Get familiar with the four factors of fair use — the nature of the copyrighted work you’ve used, the purpose for using it, the amount used, and the effect on the potential market of that song (e.g. posting to Tumblr audio does not make a song downloadable to others and can only be heard in the context of the post, whereas posting a download link allows others to acquire the original song file for themselves). And then write to Tumblr INCESSANTLY until they reinstate your post. Be aggressive. Be annoying. Cite relevant best practices; cite other websites’ counter-claim policies; cite whatever you can cite. Tumblr is just intimidating you.

Reblogging this commentary, which is relevant and worth considering for anyone who posts music they don’t own on Tumblr. 

(via cureforbedbugs)

Source bmichael

Reblogged from bmichael

natepatrin:

katherinestasaph:

bmichael:

PSA: Don’t write a lot on your copyright infringing posts.
Notice I didn’t say “Don’t copyright infringe.” That’s because, well, Tumblr is basically all about copyright infringing. The massively popular social media site is built on the back of anonymously copyright infringing images and porn. When someone reports a contextless pic (I’m assuming rare, since there’s usually no text/metadata to tip off the copyright holder) and it gets shoved down the memory hole it’s not big deal. If you, like me, like to write thousand word essays about songs you don’t own and also make it easy for a reader to hear said song, then you’re in more of a pickle. I suppose that’s why the smart people just embed a YouTube/only listen to music on YouTube. (I’ve actually seen this asserted three times in different places over the last month - that smart people don’t download MP3s anymore, they just listen to individual tracks on YouTube or Spotify, so I guess I’m super stupid because I still download MP3s.)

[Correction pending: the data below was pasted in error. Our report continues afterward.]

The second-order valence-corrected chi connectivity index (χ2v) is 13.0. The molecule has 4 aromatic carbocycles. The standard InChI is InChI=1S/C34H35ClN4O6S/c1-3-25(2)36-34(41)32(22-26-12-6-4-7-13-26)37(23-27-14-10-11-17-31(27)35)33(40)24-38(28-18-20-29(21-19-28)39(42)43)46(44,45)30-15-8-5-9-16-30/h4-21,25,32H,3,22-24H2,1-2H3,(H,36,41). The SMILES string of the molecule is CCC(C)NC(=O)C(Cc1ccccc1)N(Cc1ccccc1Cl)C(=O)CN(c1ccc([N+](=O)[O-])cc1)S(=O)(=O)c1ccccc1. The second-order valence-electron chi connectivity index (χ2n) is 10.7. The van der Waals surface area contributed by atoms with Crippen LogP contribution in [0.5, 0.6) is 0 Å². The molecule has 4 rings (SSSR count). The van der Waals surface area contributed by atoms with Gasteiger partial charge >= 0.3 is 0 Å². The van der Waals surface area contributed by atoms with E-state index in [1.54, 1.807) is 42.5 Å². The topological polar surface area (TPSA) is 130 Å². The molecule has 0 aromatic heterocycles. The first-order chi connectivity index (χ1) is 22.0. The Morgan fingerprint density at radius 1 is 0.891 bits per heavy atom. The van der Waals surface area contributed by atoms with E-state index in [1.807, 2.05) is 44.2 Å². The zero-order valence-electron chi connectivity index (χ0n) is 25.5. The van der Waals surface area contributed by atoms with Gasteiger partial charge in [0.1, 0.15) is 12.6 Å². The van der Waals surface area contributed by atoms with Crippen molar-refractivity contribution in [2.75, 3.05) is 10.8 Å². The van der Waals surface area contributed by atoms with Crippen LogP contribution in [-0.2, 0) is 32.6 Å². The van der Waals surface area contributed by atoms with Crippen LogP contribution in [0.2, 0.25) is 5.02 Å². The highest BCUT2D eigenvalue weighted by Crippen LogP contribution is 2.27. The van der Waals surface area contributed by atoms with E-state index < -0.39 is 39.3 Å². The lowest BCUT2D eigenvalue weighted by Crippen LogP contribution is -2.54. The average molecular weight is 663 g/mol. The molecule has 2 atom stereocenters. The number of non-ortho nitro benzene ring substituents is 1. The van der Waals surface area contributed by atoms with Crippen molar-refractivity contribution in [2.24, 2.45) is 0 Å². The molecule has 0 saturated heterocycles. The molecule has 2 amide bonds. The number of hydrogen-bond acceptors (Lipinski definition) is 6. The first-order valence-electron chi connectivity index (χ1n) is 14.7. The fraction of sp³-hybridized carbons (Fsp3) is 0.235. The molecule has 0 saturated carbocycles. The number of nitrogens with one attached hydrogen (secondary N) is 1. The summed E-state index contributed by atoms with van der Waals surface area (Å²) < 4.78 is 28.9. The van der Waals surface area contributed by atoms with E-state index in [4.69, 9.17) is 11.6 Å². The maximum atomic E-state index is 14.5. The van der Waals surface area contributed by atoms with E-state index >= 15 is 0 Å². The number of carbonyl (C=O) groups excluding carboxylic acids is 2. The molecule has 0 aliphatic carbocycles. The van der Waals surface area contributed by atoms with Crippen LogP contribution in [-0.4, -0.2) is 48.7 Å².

I’ve had a handful of these notices so far this year, and I usually just reply and ask for the text of my post, which then gets emailed back to me. No harm, no etc. Still - something to be aware of.

They told you what post it was? I’ve gotten one of these notices and to this day I have no idea what it was about. 

Well, that stinks. I might switch to YouTube embeds for 500 Favorites, then, though I’d like to find out if it’s possible to use audio-only with no visual component in the event that the only available YouTube clip uses eyesore photomontages.

It is possible! Here’s a link to how.